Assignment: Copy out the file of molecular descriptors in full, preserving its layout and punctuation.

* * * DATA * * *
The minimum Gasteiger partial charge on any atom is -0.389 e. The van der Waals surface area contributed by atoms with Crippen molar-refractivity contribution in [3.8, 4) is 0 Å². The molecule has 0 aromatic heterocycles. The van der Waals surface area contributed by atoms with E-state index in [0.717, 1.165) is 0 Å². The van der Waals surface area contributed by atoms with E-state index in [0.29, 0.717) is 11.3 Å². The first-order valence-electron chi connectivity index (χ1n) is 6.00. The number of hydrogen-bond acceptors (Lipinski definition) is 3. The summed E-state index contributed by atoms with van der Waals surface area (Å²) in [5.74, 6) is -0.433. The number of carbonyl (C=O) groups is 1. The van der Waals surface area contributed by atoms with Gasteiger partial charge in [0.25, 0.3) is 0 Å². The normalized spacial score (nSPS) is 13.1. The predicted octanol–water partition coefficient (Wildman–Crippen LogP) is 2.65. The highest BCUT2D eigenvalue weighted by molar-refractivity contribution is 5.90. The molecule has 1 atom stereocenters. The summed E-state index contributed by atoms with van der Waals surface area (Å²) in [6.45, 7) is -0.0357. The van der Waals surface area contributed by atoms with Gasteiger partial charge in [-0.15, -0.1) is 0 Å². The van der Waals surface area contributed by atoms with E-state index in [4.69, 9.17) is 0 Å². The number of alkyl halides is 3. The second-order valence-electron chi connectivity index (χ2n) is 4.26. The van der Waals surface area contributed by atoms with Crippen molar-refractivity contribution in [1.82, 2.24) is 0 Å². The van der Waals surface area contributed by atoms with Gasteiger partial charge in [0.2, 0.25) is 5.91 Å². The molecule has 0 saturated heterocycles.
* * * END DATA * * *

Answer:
The minimum Gasteiger partial charge on any atom is -0.389 e. The van der Waals surface area contributed by atoms with Crippen molar-refractivity contribution in [3.8, 4) is 0 Å². The molecule has 0 aromatic heterocycles. The van der Waals surface area contributed by atoms with E-state index in [0.717, 1.165) is 0 Å². The van der Waals surface area contributed by atoms with E-state index in [0.29, 0.717) is 11.3 Å². The first-order valence-electron chi connectivity index (χ1n) is 6.00. The number of hydrogen-bond acceptors (Lipinski definition) is 3. The summed E-state index contributed by atoms with van der Waals surface area (Å²) in [5.74, 6) is -0.433. The number of carbonyl (C=O) groups is 1. The van der Waals surface area contributed by atoms with Gasteiger partial charge in [0.25, 0.3) is 0 Å². The normalized spacial score (nSPS) is 13.1. The predicted octanol–water partition coefficient (Wildman–Crippen LogP) is 2.65. The highest BCUT2D eigenvalue weighted by molar-refractivity contribution is 5.90. The molecule has 1 atom stereocenters. The summed E-state index contributed by atoms with van der Waals surface area (Å²) in [6.45, 7) is -0.0357. The van der Waals surface area contributed by atoms with Gasteiger partial charge in [-0.15, -0.1) is 0 Å². The van der Waals surface area contributed by atoms with E-state index in [4.69, 9.17) is 0 Å². The number of alkyl halides is 3. The second-order valence-electron chi connectivity index (χ2n) is 4.26. The van der Waals surface area contributed by atoms with Crippen molar-refractivity contribution in [1.82, 2.24) is 0 Å². The van der Waals surface area contributed by atoms with Gasteiger partial charge in [0.2, 0.25) is 5.91 Å². The molecule has 0 saturated heterocycles.